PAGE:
‘Followership is a relational role in which followers have the ability to influence leaders and contribute to the improvement and attainment of the group and organizational objectives. It is primarily a hierarchically upwards influence’ (Carsten et al, 2010: 559).   

I really appreciate this quote because I have never thought of a fellowship approach before.  I also like that the leader is working towards an upwards influence, rather than a downwards influence.  To me, it feels like the leader is valuing the ideologies of those working for them.  I like the idea of a team approach.   I feel like this leader is connected to those that look up to him.  Although this quote supports the Relationship/Transformational theory of Leadership, it blows the “Great Man” theory out of the water.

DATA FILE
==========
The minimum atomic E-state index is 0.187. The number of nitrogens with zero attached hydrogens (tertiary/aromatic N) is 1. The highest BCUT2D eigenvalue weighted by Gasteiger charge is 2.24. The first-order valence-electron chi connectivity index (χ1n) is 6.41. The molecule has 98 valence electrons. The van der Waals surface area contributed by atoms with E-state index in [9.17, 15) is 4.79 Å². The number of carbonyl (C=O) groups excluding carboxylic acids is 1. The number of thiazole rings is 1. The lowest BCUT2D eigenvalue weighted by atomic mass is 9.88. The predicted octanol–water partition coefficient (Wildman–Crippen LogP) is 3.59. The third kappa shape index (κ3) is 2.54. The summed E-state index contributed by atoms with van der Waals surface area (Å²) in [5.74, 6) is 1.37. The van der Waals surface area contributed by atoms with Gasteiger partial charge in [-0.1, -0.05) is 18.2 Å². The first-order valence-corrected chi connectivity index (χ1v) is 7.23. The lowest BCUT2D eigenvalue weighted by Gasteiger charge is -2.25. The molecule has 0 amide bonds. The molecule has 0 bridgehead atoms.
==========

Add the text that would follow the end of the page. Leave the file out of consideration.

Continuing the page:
Critical and Alternative Approaches to Leadership Learning and Development

One area that is being developed as an alternative view and that better appreciates context as well as emotions of becoming and being a leader is the move towards aesthetic and artistic methods of management and leadership learning and development (Gayá Wicks and Rippin, 2010; Hansen and Bathhurst, 2011; Taylor et al., 2002).

Things that make you go hmm.   I am all for creativity in the classroom, and even find myself gravitating towards the Creative Leadership Theory, but I don’t really understand this quote and will definitely need to do some more research into this.  It has piqued my interest so to speak.  I do not understand how one would deal with hard issues in an artistic method of management?  How does a communicative leader do this?   The type of leader who would be able to carry out this type of leadership effectively would have to employ Trait theory – but maybe some of the “Great Man” theory as well?  I am a bit confused on this one and would like to see it in action.  Is anyone else as confused as I am?

Avoiding Repetitive Change Syndrome

Many companies, divisions, departments, and even subunits lack organizational-change speedometers. Their tendency is to increase the speed of change until they are traveling dangerously fast.